Talk shows have recently made their way to the center of our culture: the media has declared the media its subject--we hear and read impassioned debate about talk show hosts, their guests, their content. These shows are not just a reflection of our times but have become a major force--a public forum, a judge, a hanging jury. While there used to be a respectful separation between subjects and categories, we now see presidential candidates and heads of state on the same couch and in the same setting where only the day before sat cross-dressers and male exotic dancers. In an excess of democracy, we have allowed issues to become mixed up, we don't quite know what attitude to take toward any issue. Is this serious stuff, or entertainment?
Early in Barbara Kingsolver's energized novel, "Pigs in Heaven," Turtle, the adopted Cherokee child of Taylor, a single mother, finds herself on the Oprah Winfrey show. She has saved the life of a man who tumbled into Hoover Dam. Her appearance seems an innocent enough moment of recognition: Turtle appears as one of a group of "Children Who Have Saved Lives." The talk show, seen by millions, turns out to be the instrument not of Turtle and Taylor's happy notoriety, but of their possible ruination. As soon as Turtle is noticed by Annawake Fourkiller, a Cherokee Indian activist/attorney, the talk show provides the stage on which the electronic village meets the Indian village. When Annawake Fourkiller is alerted to the fact that the child may have been illegally adopted by Taylor, who found Turtle in her car (details of this discovery are told in Kingsolver's earlier novel, "The Bean Trees") she becomes determined to wrest Turtle from her mother and return her to her tribe.
The subject of the novel coincides with what brings high ratings to talk shows: adoption, ethnicity, child abuse, single motherhood (you name it, "Pigs in Heaven" has it). In fact, the "talk show" concept becomes a metaphor for the book's structure. On a talk show, people with Big Problems get to tell their stories straight from the heart: We hear their voices, see the tears on their cheeks, can judge firsthand the sincerity of their confessions, listen to the logic (or illogic) of their reasoning. By then we're thoroughly invested in the outcome and are willing to stay tuned through the commercials, the arguments of the experts, the prissy righteous statements or the passionate and sometimes violent outbursts of those who have been wronged--or feel they have been. Finally, the bit players come in, the speakers from the audience step forth and add their opinions, interpretations, their judgments and their praise. In fact, every character in "Pigs in Heaven" stands for some philosophical point of view, some political idea, some standard of behavior, and many of the situations operate, likewise, on a symbolic level.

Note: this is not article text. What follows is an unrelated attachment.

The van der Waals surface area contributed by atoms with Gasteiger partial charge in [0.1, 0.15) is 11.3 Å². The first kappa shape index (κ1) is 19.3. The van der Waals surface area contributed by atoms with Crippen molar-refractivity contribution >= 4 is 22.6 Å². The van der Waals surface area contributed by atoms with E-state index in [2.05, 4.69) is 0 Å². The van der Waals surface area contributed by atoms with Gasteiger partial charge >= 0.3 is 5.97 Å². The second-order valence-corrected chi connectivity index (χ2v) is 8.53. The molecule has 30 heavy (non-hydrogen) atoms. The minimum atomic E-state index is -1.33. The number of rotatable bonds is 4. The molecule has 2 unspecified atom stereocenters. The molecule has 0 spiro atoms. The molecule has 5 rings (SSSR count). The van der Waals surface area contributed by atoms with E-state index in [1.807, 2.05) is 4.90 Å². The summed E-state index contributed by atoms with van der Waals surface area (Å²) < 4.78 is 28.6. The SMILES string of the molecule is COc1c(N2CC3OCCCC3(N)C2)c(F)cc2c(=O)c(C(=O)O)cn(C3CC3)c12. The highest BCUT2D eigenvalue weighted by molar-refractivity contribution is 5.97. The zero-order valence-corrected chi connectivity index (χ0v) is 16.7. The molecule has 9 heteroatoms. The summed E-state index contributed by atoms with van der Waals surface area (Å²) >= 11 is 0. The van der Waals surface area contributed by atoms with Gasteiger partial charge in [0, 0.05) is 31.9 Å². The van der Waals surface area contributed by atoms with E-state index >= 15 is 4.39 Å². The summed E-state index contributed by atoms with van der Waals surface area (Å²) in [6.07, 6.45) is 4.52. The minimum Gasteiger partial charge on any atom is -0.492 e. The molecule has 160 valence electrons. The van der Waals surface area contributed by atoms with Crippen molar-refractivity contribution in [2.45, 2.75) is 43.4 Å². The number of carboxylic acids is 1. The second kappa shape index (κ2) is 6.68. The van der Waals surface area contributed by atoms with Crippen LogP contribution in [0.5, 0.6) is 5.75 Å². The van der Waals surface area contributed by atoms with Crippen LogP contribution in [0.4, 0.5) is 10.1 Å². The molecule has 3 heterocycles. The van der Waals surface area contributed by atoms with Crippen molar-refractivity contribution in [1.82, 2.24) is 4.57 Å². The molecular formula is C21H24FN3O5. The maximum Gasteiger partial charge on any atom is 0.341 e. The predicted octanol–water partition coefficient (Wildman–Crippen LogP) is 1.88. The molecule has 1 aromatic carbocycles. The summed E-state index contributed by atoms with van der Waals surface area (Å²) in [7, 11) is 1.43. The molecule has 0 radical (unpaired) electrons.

Because Taylor and Turtle are soldered together by an accident of fate, by love, by a powerful psychic bond and by the rightness of their union, we want it to come out right for them. In "Pigs in Heaven," Kingsolver asks us to hear everyone out, wait till all the evidence is in. We're happy to. She's an expert entertainer, is supremely able to command our attention, involve our opinions, arouse our sense, engage us--and what better combination of responses can a novel call forth in any reader?
"Pigs in Heaven" is that rare combination of a dynamic story told in dramatic language, combined with issues that are serious, debatable and painful. Kingsolver knows the world well, she's compassionate, she's smart, she can get into the skin of everyone from the airhead baby-sitter to the handicapped air-traffic control worker, to Taylor's mother who is having a late-in-life romance.
On a recent radio interview, I heard Kingsolver discussing "Pigs in Heaven." She said that in 11th grade she learned what fiction had to be about: "Man against Nature, Man against Man, and Man against Himself." "Why all this against-stuff?" she said, suggesting how puzzled she was about this way of looking at the world. It certainly wasn't her way. Barbara Kingsolver is for, not against, and her fiction is about getting people together, getting them to live in the global village (not just the Indian village or any other exclusive fenced and guarded fort). When the interviewer asked her if her ability to understand all her characters was something like Flaubert's saying "Madame Bovary, \o7 c'est moi,"\f7 she replied: "I think he knew what she felt like and it wasn't like female-anatomy-stuff. It was the human heart."
That's what "Pigs in Heaven" is about--the human heart in all its shapes and ramifications.
PIGS IN HEAVEN, \o7 by Barbara Kingsolver (HarperCollins)\f7
THE COLLECTED STORIES, \o7 by William Trevor (Viking)\f7
FOR LOVE, \o7 by Sue Miller (HarperCollins)\f7
THE BURNING GLASS: Stories, \o7 by Helen Norris (Louisiana State University Press)\f7
RAMEAU'S NIECE, \o7 by Cathleen Schine (Ticknor & Fields)\f7